I learned quite a bit about Play, though most of what I learned feels like "guess I need to go learn Scala?" As the3 stars is generous; more like 2.5?
I learned quite a bit about Play, though most of what I learned feels like "guess I need to go learn Scala?" As the title suggests, the book does a pretty good job of laying out the essential parts of Play Framework (the foundational components, tools, and techniques), but I feel like you're only going to get a "scratch the surface" view of Play unless you're already familiar with Scala. Granted: Play also comes in a "plain Java" flavor, and the author includes equivalent examples (where possible) that are in Java, but these wind up feeling more like a distraction -- like you keep context switching.
I really feel like this book could have been made much better by two things:
(1) A quick introduction to Scala -- just like the quick introduction to Groovy that shows up as Chapter 2 of Grails in Action.
(2) Drop the Java examples -- or move them into some kind of appendix. They just feel like they distract from the main point. (And honestly, I just skipped most of them.)
As the book stands right now, it seems like it's a pretty good introduction to Play (again: I learned most of what I was hoping to learn) but it does gloss over some points, and (more importantly) if you don't know Scala, you're probably going to feel a little lost....more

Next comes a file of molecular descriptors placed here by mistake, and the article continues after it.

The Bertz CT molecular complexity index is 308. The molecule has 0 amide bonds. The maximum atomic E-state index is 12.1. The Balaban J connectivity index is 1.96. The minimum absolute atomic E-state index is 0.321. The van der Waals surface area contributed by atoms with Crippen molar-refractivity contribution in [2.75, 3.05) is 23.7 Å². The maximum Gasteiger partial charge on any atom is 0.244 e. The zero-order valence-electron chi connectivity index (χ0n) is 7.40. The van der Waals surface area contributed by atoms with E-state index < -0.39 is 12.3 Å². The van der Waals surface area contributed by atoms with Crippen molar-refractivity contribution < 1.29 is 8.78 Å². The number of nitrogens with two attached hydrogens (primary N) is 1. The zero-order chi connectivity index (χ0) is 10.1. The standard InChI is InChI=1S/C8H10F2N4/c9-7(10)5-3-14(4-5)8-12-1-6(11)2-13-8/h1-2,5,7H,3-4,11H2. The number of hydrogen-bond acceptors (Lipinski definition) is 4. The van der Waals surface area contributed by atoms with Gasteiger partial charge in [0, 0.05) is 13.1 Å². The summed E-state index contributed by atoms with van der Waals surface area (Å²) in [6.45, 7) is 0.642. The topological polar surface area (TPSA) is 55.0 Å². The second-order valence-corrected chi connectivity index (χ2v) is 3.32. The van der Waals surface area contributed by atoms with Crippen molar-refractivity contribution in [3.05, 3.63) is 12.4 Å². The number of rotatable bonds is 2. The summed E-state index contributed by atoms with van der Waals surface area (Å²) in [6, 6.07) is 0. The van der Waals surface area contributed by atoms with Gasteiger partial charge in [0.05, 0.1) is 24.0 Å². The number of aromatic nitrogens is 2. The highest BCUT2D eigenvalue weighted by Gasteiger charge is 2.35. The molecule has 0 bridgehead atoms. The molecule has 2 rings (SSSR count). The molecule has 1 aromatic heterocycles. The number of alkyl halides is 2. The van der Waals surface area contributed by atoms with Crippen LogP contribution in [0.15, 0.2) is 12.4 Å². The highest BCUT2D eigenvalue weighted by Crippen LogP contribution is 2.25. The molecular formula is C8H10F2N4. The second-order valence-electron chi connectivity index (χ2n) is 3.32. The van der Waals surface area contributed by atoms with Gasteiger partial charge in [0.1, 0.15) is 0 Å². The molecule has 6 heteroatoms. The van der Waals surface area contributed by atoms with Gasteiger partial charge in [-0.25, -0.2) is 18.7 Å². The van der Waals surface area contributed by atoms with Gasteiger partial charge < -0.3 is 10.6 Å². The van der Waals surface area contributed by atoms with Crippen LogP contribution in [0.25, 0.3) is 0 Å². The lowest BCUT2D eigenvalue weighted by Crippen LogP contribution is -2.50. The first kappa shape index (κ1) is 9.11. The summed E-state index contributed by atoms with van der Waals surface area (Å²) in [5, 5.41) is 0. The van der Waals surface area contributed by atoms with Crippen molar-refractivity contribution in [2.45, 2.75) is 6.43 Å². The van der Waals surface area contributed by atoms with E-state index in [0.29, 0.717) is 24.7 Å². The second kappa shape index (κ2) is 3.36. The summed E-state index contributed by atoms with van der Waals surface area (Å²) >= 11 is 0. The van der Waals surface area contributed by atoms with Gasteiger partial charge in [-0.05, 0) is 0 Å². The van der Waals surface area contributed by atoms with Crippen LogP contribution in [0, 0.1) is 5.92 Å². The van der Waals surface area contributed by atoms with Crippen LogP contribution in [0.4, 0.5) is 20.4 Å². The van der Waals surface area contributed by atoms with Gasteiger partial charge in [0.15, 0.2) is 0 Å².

I'd like to write a review at some point but for now, just some notes: (potential spoilers?)
1. Ending was pretty right-on. With that epilogue it was aI'd like to write a review at some point but for now, just some notes: (potential spoilers?)
1. Ending was pretty right-on. With that epilogue it was almost like trying to say "and everything went back to normal and they lived happily ever after" except that like two pages before that we know that that's simply not true.
2. Overall: chilling, esp. in light of Haldeman's own war experience. How much of it is extrapolated? vs. echoes of that experience?
3. Easy to see how much this informs a lot of the other sci-fi (Mil. or otherwise) that's out there, even if it's at arm's length, indirect, or incidental....more
Review forthcoming but short version: lots of good ideas, mostly overlapping nicely (or directly) with Scrum; still some unanswered challenges w/r/t/Review forthcoming but short version: lots of good ideas, mostly overlapping nicely (or directly) with Scrum; still some unanswered challenges w/r/t/ larger organizations. ...more